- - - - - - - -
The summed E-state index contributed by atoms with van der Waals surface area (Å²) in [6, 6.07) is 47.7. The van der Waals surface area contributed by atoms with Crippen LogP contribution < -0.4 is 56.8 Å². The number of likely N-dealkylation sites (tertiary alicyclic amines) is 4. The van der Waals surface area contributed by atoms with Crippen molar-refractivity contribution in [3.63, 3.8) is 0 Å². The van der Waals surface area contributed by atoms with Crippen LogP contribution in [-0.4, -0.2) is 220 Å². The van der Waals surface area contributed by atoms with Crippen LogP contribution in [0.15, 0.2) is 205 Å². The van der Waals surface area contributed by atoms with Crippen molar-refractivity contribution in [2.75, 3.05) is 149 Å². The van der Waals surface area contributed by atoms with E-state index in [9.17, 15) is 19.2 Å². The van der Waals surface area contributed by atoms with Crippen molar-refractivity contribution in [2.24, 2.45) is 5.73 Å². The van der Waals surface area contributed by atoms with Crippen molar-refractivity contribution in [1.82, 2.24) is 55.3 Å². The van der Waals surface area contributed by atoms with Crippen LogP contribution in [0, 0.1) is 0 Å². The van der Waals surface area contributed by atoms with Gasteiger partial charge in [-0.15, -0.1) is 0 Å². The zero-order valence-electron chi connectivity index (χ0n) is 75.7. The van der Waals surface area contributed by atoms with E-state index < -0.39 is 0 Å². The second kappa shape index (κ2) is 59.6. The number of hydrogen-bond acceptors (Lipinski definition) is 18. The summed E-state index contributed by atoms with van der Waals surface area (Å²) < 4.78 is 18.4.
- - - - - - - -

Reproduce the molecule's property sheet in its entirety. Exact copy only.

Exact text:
The summed E-state index contributed by atoms with van der Waals surface area (Å²) in [6, 6.07) is 47.7. The van der Waals surface area contributed by atoms with Crippen LogP contribution < -0.4 is 56.8 Å². The number of likely N-dealkylation sites (tertiary alicyclic amines) is 4. The van der Waals surface area contributed by atoms with Crippen molar-refractivity contribution in [3.63, 3.8) is 0 Å². The van der Waals surface area contributed by atoms with Crippen LogP contribution in [-0.4, -0.2) is 220 Å². The van der Waals surface area contributed by atoms with Crippen LogP contribution in [0.15, 0.2) is 205 Å². The van der Waals surface area contributed by atoms with Crippen molar-refractivity contribution in [2.75, 3.05) is 149 Å². The van der Waals surface area contributed by atoms with E-state index in [9.17, 15) is 19.2 Å². The van der Waals surface area contributed by atoms with Crippen molar-refractivity contribution in [2.24, 2.45) is 5.73 Å². The van der Waals surface area contributed by atoms with Crippen molar-refractivity contribution in [1.82, 2.24) is 55.3 Å². The van der Waals surface area contributed by atoms with Crippen LogP contribution in [0, 0.1) is 0 Å². The van der Waals surface area contributed by atoms with Gasteiger partial charge in [-0.15, -0.1) is 0 Å². The zero-order valence-electron chi connectivity index (χ0n) is 75.7. The van der Waals surface area contributed by atoms with E-state index < -0.39 is 0 Å². The second kappa shape index (κ2) is 59.6. The number of hydrogen-bond acceptors (Lipinski definition) is 18. The summed E-state index contributed by atoms with van der Waals surface area (Å²) < 4.78 is 18.4.